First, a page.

This is a key victory for LGBTQ women’s representation. Craig is one of just two LGBTQ women currently serving in the U.S. House. With U.S. Rep. Sharice Davids (D-Kan.)’s re-election, along with Becca Balint, the first woman and first LGBTQ person elected to Congress from Vermont, LGBTQ women’s representation in Congress will expand for the first time since 2018.

Democrat and LGBTQ ally Maxwell Alejandro Frost, 25, became the first Generation Z candidate to win a Congressional seat, where he will represent Florida’s 10th Congressional District in the House.

In New York a congressional race between two openly gay candidates saw Democrat Robert Zimmerman conceding to Republican George Santos early Wednesday morning in the race to represent a newly drawn district in Queens and Nassau County. It is believed to be the first congressional general election between two openly gay candidates in U.S. history. 

Republican challenger Karoline Leavitt conceded to gay Congressman Chris Pappas in New Hampshire’s 1st Congressional District on Tuesday night.

In Pennsylvania, in a race marked by vitriolic social media feuding, Democratic Lt. Gov. John Fetterman defeated his Republican opponent, celebrity television physician Dr. Mehmet Oz, in Pennsylvania’s Senate contest five months after suffering a debilitating stroke.

Down ballot races and state houses also saw LGBTQ candidates securing seats.

Zoeey Zephyr won the election for Montana’s 100th House District. With this historic victory, she is now the first out trans person ever elected to the Montana state legislature. 

Delaware state Sen. Sarah McBride on Tuesday won re-election. McBride, who represents District 2 in the Delaware Senate, in 2020 became the first openly trans woman elected to a state senate.

Two openly gay men won their Maryland House of Delegates races on Tuesday.

Kris Fair won his race in District 3 in Frederick County with 22.78 percent of the vote. He is the first openly gay man from Western Maryland elected to the General Assembly. 

Joseph Vogel will represent District 17 in Montgomery County after he won with 26.59 percent of the vote.

Leigh Finke won the election for Minnesota’s House District 66A. With this historic victory, she is now the first out trans person ever elected to the Minnesota state legislature.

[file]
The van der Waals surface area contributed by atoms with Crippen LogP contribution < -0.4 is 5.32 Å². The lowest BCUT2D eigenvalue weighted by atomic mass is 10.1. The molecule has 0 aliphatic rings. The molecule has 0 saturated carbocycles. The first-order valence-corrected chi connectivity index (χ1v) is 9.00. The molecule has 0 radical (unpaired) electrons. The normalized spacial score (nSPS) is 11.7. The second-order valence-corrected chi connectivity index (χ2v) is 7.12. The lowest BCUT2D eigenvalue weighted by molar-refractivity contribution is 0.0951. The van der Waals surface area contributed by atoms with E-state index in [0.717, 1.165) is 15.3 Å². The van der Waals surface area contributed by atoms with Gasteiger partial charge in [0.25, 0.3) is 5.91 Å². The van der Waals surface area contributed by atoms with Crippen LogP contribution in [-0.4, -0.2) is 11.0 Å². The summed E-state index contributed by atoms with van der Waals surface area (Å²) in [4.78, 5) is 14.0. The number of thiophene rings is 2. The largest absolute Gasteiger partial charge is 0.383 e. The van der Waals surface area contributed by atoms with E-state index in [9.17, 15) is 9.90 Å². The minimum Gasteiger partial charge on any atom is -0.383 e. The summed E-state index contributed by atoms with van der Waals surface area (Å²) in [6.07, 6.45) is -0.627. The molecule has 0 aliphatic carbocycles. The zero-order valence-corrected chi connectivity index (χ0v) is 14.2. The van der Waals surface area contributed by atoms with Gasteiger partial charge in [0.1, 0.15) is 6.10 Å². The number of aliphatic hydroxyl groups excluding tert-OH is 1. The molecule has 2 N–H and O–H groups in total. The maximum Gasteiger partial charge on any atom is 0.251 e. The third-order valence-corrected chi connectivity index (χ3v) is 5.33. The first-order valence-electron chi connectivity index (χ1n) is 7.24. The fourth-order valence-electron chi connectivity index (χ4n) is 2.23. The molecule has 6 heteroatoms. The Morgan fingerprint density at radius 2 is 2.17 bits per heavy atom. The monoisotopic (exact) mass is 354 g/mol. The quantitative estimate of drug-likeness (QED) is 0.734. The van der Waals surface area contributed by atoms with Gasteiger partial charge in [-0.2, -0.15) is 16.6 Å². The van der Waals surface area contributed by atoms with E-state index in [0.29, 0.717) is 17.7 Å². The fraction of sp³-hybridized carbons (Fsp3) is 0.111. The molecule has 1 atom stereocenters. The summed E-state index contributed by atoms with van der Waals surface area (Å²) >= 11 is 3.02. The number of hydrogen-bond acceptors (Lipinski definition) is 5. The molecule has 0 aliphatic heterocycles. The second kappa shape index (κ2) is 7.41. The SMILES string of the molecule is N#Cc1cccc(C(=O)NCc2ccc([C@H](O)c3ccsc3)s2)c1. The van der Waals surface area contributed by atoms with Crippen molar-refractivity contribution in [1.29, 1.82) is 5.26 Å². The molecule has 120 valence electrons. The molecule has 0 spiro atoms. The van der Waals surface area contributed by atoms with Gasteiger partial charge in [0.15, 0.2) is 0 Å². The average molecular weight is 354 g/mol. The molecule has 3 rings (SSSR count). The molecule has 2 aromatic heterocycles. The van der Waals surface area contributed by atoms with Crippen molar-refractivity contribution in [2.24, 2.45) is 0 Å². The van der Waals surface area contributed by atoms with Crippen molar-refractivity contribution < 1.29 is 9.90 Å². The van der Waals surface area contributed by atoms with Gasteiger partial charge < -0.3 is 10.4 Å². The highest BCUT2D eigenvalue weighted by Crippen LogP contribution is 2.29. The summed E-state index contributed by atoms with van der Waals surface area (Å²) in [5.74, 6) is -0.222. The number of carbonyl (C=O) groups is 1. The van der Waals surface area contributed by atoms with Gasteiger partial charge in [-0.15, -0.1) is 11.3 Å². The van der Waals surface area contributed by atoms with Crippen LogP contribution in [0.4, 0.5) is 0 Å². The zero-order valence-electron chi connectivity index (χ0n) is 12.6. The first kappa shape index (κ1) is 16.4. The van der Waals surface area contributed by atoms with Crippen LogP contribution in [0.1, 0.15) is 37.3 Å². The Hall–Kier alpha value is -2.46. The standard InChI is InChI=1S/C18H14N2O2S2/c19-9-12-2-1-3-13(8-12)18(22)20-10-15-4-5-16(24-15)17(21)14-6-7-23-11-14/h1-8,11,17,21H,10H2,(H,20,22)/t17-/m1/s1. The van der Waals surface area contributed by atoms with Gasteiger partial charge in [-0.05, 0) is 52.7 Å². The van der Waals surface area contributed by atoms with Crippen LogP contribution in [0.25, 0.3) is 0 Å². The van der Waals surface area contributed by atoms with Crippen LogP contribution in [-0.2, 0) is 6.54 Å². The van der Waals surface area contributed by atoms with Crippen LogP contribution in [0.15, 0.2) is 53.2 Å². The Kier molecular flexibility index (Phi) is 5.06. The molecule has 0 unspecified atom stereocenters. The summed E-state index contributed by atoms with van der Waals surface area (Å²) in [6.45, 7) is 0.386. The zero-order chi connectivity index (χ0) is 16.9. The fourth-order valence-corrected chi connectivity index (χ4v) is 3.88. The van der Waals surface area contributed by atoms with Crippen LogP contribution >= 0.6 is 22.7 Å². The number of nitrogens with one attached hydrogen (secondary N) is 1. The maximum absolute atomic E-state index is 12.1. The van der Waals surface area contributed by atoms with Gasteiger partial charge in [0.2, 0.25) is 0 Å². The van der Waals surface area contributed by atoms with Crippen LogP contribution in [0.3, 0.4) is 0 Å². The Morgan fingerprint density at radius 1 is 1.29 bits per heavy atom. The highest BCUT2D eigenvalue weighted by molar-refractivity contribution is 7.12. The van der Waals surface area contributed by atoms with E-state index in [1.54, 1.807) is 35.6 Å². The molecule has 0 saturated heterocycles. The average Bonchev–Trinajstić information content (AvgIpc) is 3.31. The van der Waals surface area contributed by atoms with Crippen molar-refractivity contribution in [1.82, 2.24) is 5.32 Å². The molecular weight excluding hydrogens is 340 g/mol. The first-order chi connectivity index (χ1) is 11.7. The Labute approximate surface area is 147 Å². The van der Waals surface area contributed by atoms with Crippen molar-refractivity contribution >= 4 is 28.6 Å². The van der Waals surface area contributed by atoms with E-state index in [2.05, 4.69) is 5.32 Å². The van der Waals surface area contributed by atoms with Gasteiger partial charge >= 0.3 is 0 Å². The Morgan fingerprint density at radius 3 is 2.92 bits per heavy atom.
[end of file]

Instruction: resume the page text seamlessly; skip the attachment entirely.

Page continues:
In Texas, Victory Fund-backed candidates Christian Manuel-Hayes and Venton Jones won the elections for House Districts 22 and 100 respectively.

Incumbent Illinois state Sen. Mike Simmons ran unopposed and was elected to serve a full term after filling the seat in a special election. Simmons is the first person of color to represent his district and the first member of the LGBTQ community to serve in the Illinois state Senate. 

Democratic incumbent Tiara Mack has been reelected to the Rhode Island state Senate. In 2020, Mack was elected as the first openly queer Black person ever to serve in the statehouse.

In a race for the Oklahoma House of Representatives, Annie Menz is the first Latina and out bisexual Democratic candidate elected to serve.

Corey Jackson made history Tuesday, winning his race for California Assembly District 60 and becoming the first Black openly LGBTQ person elected to serve in the state’s legislature. Jackson faced Republican Hector Diaz-Nava in the overwhelmingly Democratic district encompassing Moreno Valley and Perris and parts of Riverside, Hemet and San Jacinto.

Erick Russell won the election for Connecticut state Treasurer. With this victory, he is now the first Black out LGBTQ person ever elected to statewide office in U.S. history.

Krystal Oriadha on Tuesday became the first openly bisexual person elected to the Prince George’s County (Md.) Council when she won her District 7 race.

Rebecca Blankenship made history as Kentucky’s first openly trans elected official, to become a member of the Berea Community School Board.

Reflecting on the LGBTQ wins Parker noted in a release early Wednesday:

“Bigots tried their best to undermine our political power — but their hate backfired and motivated more LGBTQ people to run and win than ever before. The Rainbow Wave is a clear rebuke to the increased homophobia and transphobia sweeping our communities — and proves voters want to elect qualified LGBTQ leaders. With so much at stake this election, from the future of marriage equality to abortion, LGBTQ candidates’ grit and exceptional grassroots support is paying off.”